For additional policy questions on this legislation, please contact Chris Morales at [email protected]. For press-related inquiries, such as requests for comment/interview, please contact Austin Panush at [email protected].


Senator Bradford represents the Los Angeles County communities of Carson, Compton, Gardena, Harbor City, Hawthorne, Inglewood, Lawndale, Lennox, San Pedro, Torrance, Watts, Willowbrook, and Wilmington

Source: https://sd35.senate.ca.gov/news/2020-12-07-senator-bradford-and-pro-tem-atkins-introduce-police-decertification-bill

Peaceful post-election protests held in Long Beach, Los Angeles (11/4/20)

Demonstrators march through downtown Los Angeles protesting police brutality and President Trump on Wednesday evening, November 4, 2020. (Photo by Sarah Reingewirtz, Los Angeles Daily News/SCNG)

By HUNTER LEE | [email protected] and DAVID ROSENFELD | [email protected] | PUBLISHED: November 4, 2020 at 5:53 p.m. | UPDATED: November 5, 2020 at 8:21 a.m.

A smattering of peaceful election-related rallies were held across Los Angeles County on Wednesday, Nov. 4, as the result of the presidential election the day prior remained unclear.

The protests marked a shift from the night before, when Los Angeles Police Department officers arrested about 40 people and cited about 30 others protesting near Staples Center and at downtown intersections after declaring several unlawful assemblies in the area.

About 70 people gathered in front of Long Beach City Hall for a peaceful protest Wednesday, Nov. 4, 2020, following the long-awaited election of both local and national leaders. The protest was organized by local organizations including DSA Long Beach, Long Beach Forward, BLM LBC and Long Beach Immigrants Rights Coalition. (Hunter Lee, Press-Telegram/SCNG)

In Long Beach on Wednesday afternoon, about 70 people gathered in front of City Hall for a protest that was organized by left-leaning local organizations, including DSA Long Beach, Long Beach Forward, Black Lives Matter Long Beach and the Long Beach Immigrants Rights Coalition.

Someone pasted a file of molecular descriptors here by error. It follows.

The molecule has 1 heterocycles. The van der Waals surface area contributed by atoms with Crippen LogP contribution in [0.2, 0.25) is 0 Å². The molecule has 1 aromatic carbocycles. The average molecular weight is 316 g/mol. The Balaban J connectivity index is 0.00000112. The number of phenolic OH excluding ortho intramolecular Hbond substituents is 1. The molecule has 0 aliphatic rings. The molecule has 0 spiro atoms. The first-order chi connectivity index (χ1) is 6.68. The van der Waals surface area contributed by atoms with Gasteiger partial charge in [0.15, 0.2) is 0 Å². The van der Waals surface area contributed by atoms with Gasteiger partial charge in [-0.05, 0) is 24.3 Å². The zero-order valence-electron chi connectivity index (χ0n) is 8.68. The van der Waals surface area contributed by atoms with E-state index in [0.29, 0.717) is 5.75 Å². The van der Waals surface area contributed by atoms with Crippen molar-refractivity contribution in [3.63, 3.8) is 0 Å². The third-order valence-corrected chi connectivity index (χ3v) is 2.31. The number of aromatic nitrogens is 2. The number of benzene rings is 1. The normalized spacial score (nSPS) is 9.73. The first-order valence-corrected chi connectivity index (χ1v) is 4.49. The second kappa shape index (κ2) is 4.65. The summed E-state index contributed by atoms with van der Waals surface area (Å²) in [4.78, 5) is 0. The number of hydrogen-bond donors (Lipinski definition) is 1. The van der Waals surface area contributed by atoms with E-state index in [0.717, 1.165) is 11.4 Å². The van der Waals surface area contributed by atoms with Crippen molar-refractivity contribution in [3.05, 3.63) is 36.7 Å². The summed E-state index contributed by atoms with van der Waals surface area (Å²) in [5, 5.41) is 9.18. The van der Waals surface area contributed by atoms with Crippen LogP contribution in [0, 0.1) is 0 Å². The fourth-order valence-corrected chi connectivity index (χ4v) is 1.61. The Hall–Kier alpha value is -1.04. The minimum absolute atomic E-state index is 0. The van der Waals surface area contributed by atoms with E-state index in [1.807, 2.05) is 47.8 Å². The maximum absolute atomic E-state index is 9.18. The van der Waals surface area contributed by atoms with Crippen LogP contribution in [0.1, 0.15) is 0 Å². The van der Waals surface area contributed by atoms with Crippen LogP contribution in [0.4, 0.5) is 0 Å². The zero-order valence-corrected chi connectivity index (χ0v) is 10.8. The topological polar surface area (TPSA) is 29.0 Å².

As results continued to trickle in for the presidential contest between President Donald Trump and former Vice President Joe Biden, with no clear winner, much of the protest focused on the work that must be carried out at the local level.

“Regardless of who wins the (ultimate) office of U.S. politics, we still have work to do,” Audrena Redmond, an organizer with Black Lives Matter Long Beach, said. “Regardless of won last night in any city elected position or national position, we have to be there to hold them true to our progressive principals.”

Jimelet Ochoa, a community organizer for LBIRC, agreed.

“This isn’t about the election,” Ochoa said. “This is about the power we can build together. This is about organizing, about being intentional with what we want to see in this world.”

In downtown Los Angeles, a smaller crowd gathered.

About 30 people stood at the corner of Fifth and Hill streets shortly after 4 p.m. Wednesday, preparing to March through downtown.

Michelle Xai, an organizer with Refuse Fascism, which called for the protest, said the group had one demand — and that was to remove the president from office.

“Our strategy is mass sustained nonviolent protests in the street,” Xai, 28, said.

Xai said the march was meant to reach out to people who might be feeling confused, anger or saddened.

“We want to let them know we don’t have to feel defeated in this moment,” she said, “and we have a chance to change the way this is going.”

There didn’t appear to be any rallies supporting the president in L.A. County Wednesday.

In Long Beach, protesters said the rally was just a hint of what’s to come. The organizers of the protest invited residents to join them again at city hall Saturday, Nov. 7, when other events are expected to be held nationwide.

Staff writer Jonah Valdez contributed to this report.

People’s Budget coalition rallies in Long Beach (7/20/20)

Each year, the coalition presents its demands for the city’s annual spending plan. The City Council must adopt Long Beach’s fiscal year budget by Oct. 1.

A coalition of community organizers gathered at Cesar E Chavez Park in Downtown Long Beach Saturday evening, July 18, 2020, calling again for the city to adopt the People’s Budget. (Hunter Lee, Press-Telegram/SCNG)

By HUNTER LEE | [email protected] and HAYLEY MUNGUIA | [email protected] |PUBLISHED: July 20, 2020 at 6:05 p.m. | UPDATED: July 20, 2020 at 6:06 p.m.